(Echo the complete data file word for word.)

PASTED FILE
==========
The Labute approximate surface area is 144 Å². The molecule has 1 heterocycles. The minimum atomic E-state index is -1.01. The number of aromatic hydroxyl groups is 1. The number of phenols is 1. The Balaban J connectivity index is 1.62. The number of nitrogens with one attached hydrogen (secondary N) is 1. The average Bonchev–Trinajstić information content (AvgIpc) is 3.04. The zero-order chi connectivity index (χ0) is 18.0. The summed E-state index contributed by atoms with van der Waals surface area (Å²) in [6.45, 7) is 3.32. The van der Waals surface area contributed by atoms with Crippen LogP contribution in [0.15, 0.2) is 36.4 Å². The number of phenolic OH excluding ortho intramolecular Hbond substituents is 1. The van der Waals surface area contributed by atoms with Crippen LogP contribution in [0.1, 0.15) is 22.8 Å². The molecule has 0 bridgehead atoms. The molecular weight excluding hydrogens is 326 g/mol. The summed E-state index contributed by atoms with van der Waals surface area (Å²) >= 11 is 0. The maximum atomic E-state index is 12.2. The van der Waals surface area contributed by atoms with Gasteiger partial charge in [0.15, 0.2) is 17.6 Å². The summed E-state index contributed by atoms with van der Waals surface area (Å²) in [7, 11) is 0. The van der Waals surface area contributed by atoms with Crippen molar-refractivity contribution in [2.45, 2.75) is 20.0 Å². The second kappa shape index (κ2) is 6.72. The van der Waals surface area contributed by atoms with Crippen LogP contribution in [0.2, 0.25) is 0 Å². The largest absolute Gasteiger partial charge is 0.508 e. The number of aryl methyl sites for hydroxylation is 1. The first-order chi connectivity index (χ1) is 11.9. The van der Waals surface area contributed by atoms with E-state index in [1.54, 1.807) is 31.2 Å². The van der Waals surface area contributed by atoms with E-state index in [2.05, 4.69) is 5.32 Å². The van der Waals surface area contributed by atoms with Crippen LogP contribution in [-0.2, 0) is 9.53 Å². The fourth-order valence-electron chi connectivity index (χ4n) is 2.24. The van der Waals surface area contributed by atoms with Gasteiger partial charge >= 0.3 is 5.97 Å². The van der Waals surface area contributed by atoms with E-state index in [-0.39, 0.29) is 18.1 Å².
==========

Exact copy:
The Labute approximate surface area is 144 Å². The molecule has 1 heterocycles. The minimum atomic E-state index is -1.01. The number of aromatic hydroxyl groups is 1. The number of phenols is 1. The Balaban J connectivity index is 1.62. The number of nitrogens with one attached hydrogen (secondary N) is 1. The average Bonchev–Trinajstić information content (AvgIpc) is 3.04. The zero-order chi connectivity index (χ0) is 18.0. The summed E-state index contributed by atoms with van der Waals surface area (Å²) in [6.45, 7) is 3.32. The van der Waals surface area contributed by atoms with Crippen LogP contribution in [0.15, 0.2) is 36.4 Å². The number of phenolic OH excluding ortho intramolecular Hbond substituents is 1. The van der Waals surface area contributed by atoms with Crippen LogP contribution in [0.1, 0.15) is 22.8 Å². The molecule has 0 bridgehead atoms. The molecular weight excluding hydrogens is 326 g/mol. The summed E-state index contributed by atoms with van der Waals surface area (Å²) >= 11 is 0. The maximum atomic E-state index is 12.2. The van der Waals surface area contributed by atoms with Gasteiger partial charge in [0.15, 0.2) is 17.6 Å². The summed E-state index contributed by atoms with van der Waals surface area (Å²) in [7, 11) is 0. The van der Waals surface area contributed by atoms with Crippen molar-refractivity contribution in [2.45, 2.75) is 20.0 Å². The second kappa shape index (κ2) is 6.72. The van der Waals surface area contributed by atoms with Crippen LogP contribution in [0.2, 0.25) is 0 Å². The largest absolute Gasteiger partial charge is 0.508 e. The number of aryl methyl sites for hydroxylation is 1. The first-order chi connectivity index (χ1) is 11.9. The van der Waals surface area contributed by atoms with E-state index in [1.54, 1.807) is 31.2 Å². The van der Waals surface area contributed by atoms with E-state index in [2.05, 4.69) is 5.32 Å². The van der Waals surface area contributed by atoms with Crippen LogP contribution in [-0.2, 0) is 9.53 Å². The fourth-order valence-electron chi connectivity index (χ4n) is 2.24. The van der Waals surface area contributed by atoms with Gasteiger partial charge >= 0.3 is 5.97 Å². The van der Waals surface area contributed by atoms with E-state index in [-0.39, 0.29) is 18.1 Å².